The ethos of the West has been described as Faustian, and to understand the West and its future, it is important to understand why it is called the Faustian civilization.
Western civilization is affiliated to the Hellenic: From the Greeks derive, as Nietzsche, Heidegger and many others have realized, the values which created and gave inspiration to our civilization. The legal system, for instance, derives from Roman Law whose own inspiration was the Greeks. In art, the debt is even clearer: For example, the Renaissance in Europe was Hellenic in character and it is no coincidence that artists like Raphael (1483-1520) captured the classical splendour of the body in painting just as Michelangelo (1475-1564) did in sculpture.
Western art at its best is classical insofar as it represents that physical splendour, that purity and nobility associated with the Greeks. Yet this is not to say that the ethos or spirit of the West is a copy, an imitation of the Hellenic. Far from it. For the spirit of the West makes itself most manifest in two areas-indeed, one can go so far as to say that these two areas identify the ethos of the West. They are science, and practical application of science as technology.
Western science is essentially the search for truth, and its method lies in finding ways of discovering that truth by observing the patterns and processes of Nature. Thus, for science, truth is what is observed, not what is presupposed or assumed by belief, as in religion. In this respect for facts lies, perhaps, the greatest liberation any civilization has ever known.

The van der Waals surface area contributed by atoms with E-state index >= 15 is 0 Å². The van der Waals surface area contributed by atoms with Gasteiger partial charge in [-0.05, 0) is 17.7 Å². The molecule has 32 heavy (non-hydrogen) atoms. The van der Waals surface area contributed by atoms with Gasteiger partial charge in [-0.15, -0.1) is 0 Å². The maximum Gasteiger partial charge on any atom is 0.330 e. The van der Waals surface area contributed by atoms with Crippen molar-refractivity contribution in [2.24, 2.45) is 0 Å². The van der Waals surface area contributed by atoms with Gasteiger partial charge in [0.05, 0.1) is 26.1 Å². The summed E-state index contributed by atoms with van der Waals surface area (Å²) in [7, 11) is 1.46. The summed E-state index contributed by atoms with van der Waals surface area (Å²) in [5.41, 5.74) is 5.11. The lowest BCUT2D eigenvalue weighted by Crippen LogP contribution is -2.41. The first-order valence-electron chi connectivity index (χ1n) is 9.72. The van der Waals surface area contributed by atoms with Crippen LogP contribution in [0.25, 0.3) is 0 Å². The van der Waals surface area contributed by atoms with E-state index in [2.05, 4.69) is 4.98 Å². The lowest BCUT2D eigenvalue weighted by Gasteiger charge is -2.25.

Technology rests on science-and science as we know it in the West depends for its existence on a certain political freedom. Only when the West, through people like Galileo, broke the dogmatic chains of the Church was free experiment, and thus science, possible. Science, with its emphasis on experiment and fact, freed the Western civilizations from superstition and tyranny of ideas, and it is no coincidence that the greatest achievements of science occurred when the dogmatic authority of the Church no longer rules men's lives.
The search for truth which created modern science derives, however, from another trait perculiar to the West: The desire for exploration. Western civilization is characterized by this desire for exploration. Other civilizations have conquered, for power or wealth, but no other civilization, except our own, has explored the world (and latterly the planets and space itself) purely out of curiosity. This burning desire to know what is over the sea, and under it, this energy is, above everything else, the ethos of the West.
No other civilization has produced men who climbed the highest mountain just "Because it is there;" no other civilization has produced men who sailed across great oceans just to see what was on the other side, and no other civilization has produced men who ran, swam, climbed, cycled, or walked over a measured distance as fast as they could just to see if they could do it.
But perhaps the greatest and surely the most notable expression of this truly Faustian will-to-knowledge is space-travel, particularly the manned flights to the moon. Space-travel exemplifies the West as nothing else-not art, not even science itself can, because space-travel successfully combines the three elements that are so ineluctably Western: Science, technology, and the desire to know.
If we need a symbol to represent our Western civilization-to-express its quintessence-it is the spacecraft.
- From "Vindex: The Destiny of the West" by D. Myatt